Some have made the case that in this award season that is starved of its normal releases due to the pandemic, films that otherwise wouldn’t have been nominated have been thrust into the spotlight. Others have proposed that after the Oscars #metoo #timesup moment they have grabbed whatever film was to hand that was directed by a woman and seems to have some sort of theme about violence towards women as a way of placating the situation. Others have posited the idea that the wide amount of critical acclaim is similarly a fearful reaction to saying that even a poor movie is a poor movie simply because criticism of a film on this subject matter could cause backlash, even if its feminist ideology crumbles upon even the slightest inspection. There may be some truth in all of this but my feeling is (as others have also pointed out) that the sight of two very privileged women such as Mulligan and Fennel expressing their disbelief that this ‘feminist’ film even got made belies the fact they also speak of a set of extremely enthusiastic and helpful studio execs who fast tracked this project into production. Yes in part because its subject matter might be award season bait, but also because it is the type of performative girlboss feminism that, like the film’s main character is entirely afraid of actually going through with any kind of meaningful attack on male perpetrators of assault on women, which is another great reason for execs at one of Hollywood’s biggest studios to love it. Added to this is the reality that, if critics write negative reviews of major release films for studios of this type, the studio will withdraw advance access to future releases the writer needs for reviewing purposes. These days writing a negative review as a critic risks your very ability to be a critic in the future. Critics are just another member of the studio’s promo team at this point.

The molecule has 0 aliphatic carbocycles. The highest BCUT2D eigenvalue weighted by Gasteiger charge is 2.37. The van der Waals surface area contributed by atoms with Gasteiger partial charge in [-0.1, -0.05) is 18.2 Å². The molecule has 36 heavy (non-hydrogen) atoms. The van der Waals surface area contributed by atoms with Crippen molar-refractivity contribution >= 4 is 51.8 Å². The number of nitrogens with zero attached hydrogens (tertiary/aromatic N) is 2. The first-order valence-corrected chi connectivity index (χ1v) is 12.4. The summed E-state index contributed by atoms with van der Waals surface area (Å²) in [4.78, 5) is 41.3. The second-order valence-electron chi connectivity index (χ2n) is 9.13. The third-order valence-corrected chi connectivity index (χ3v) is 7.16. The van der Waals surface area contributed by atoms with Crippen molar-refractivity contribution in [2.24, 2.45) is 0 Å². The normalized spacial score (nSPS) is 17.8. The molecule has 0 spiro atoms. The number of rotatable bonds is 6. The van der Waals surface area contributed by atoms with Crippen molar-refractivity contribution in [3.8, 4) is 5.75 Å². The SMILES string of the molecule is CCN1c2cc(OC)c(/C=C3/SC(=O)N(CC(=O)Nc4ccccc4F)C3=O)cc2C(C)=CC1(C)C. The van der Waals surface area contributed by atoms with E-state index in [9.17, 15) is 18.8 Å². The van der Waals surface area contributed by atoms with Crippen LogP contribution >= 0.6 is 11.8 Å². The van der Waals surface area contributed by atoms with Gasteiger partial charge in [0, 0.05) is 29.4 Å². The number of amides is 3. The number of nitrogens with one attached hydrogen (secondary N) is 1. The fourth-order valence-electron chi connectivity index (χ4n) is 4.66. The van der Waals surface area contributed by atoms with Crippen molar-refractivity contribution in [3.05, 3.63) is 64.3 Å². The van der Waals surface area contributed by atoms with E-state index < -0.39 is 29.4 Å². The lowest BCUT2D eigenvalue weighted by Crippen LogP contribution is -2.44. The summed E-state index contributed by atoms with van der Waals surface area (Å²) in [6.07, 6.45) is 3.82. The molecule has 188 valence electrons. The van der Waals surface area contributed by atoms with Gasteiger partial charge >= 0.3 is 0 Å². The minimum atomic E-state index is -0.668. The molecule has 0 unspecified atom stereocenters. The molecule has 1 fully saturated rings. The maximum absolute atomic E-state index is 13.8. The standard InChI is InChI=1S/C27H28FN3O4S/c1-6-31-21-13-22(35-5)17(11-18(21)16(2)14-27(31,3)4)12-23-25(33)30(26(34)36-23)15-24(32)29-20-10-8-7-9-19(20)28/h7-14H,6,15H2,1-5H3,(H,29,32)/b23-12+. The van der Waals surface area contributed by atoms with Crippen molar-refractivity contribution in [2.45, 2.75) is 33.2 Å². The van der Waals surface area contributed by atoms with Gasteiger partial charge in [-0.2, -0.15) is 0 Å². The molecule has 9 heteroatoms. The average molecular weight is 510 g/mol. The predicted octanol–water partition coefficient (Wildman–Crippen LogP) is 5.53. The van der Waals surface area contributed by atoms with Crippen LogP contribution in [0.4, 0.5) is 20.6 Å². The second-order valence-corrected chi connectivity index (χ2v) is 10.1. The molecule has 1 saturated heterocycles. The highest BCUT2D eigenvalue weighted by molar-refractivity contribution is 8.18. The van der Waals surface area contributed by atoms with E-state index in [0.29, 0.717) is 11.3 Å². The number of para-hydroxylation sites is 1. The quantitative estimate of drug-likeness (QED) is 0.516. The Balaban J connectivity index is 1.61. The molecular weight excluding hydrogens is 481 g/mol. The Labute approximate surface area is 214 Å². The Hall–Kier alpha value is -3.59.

Sometimes you see a film about something relevant, important and urgent in society and say ‘good point, well made’. In the case of Promising Young Woman the best I can say is ‘good point, badly made’. Beyond its muddled, backwards and even harmful social messaging is a wildly messy film that makes a hash of even what must have been a very attractive mood board that Fennel put together (the mood board the she sent to Mulligan to convince her to take the part). This film’s half baked attempt at aesthetic style Fennel seems to think is somehow a clever device for the movie, as though we have all collectively hit our heads and just discovered juxtaposition for the first time. Mulligan says of the movie “It’s a sort of beautifully wrapped candy, and when you eat it you realize it’s poisonous”, what a revelation we have all had here, I had no idea sugary sweets were bad for you. GCSE level metaphors aside the film is woefully bad at delivering on this visual gimmickry. Promising Young Woman is this year’s female equivalent of The Hangover director Todd Phillip’s brutally overrated Joker (see our review for that here), except without the albeit fleeting moments of vaguely handsome ‘tribute’ style cinematography and strong central performer despite its own accidentally vacuous characters (Mulligans middling efforts are nowhere near good enough to save the film). Joker was perceived by many as film for the underdog with left wing values at its heart when the cold reality of its stance (either as a result of the directors incompetence or more likely as a reflection of his world view) was a pro-Trump fantasy for right wing 15 year old boys, similarly PYM suffers from a perception of being pro-feminist when it is anything but. This muddling and misunderstanding of how to tackle injustice is not a unique offence of Fennel, and certainly understandable given her place in the world as a connected TV star and producer, but more than that, away from its entirely reasonable but botched social ambitions it’s just another really poor piece of film making that lots of people are going to mistake for something of worth, thanks to a few cynically employed pieces of badly executed gimmickry.